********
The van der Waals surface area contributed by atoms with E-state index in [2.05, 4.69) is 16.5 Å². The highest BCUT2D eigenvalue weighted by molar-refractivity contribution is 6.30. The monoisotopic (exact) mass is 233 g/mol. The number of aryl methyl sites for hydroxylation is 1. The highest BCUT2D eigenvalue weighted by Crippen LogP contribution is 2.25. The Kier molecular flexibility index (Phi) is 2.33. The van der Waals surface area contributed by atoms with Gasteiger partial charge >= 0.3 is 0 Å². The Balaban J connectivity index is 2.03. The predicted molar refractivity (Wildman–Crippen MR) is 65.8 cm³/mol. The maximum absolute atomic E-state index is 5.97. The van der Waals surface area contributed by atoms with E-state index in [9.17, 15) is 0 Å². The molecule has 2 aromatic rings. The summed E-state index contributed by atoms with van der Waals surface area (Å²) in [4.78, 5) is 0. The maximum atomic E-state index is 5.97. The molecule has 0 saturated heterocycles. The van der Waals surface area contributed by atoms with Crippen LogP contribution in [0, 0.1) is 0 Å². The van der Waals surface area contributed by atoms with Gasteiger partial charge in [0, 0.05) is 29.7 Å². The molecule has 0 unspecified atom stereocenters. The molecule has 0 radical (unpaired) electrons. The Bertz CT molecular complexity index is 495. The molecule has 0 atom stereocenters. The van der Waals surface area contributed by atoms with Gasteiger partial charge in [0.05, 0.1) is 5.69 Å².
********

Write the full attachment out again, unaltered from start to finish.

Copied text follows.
The van der Waals surface area contributed by atoms with E-state index in [2.05, 4.69) is 16.5 Å². The highest BCUT2D eigenvalue weighted by molar-refractivity contribution is 6.30. The monoisotopic (exact) mass is 233 g/mol. The number of aryl methyl sites for hydroxylation is 1. The highest BCUT2D eigenvalue weighted by Crippen LogP contribution is 2.25. The Kier molecular flexibility index (Phi) is 2.33. The van der Waals surface area contributed by atoms with Gasteiger partial charge >= 0.3 is 0 Å². The Balaban J connectivity index is 2.03. The predicted molar refractivity (Wildman–Crippen MR) is 65.8 cm³/mol. The maximum absolute atomic E-state index is 5.97. The van der Waals surface area contributed by atoms with E-state index in [9.17, 15) is 0 Å². The molecule has 2 aromatic rings. The summed E-state index contributed by atoms with van der Waals surface area (Å²) in [4.78, 5) is 0. The maximum atomic E-state index is 5.97. The molecule has 0 saturated heterocycles. The van der Waals surface area contributed by atoms with Crippen LogP contribution in [0, 0.1) is 0 Å². The van der Waals surface area contributed by atoms with Gasteiger partial charge in [0, 0.05) is 29.7 Å². The molecule has 0 unspecified atom stereocenters. The molecule has 0 radical (unpaired) electrons. The Bertz CT molecular complexity index is 495. The molecule has 0 atom stereocenters. The van der Waals surface area contributed by atoms with Gasteiger partial charge in [0.05, 0.1) is 5.69 Å².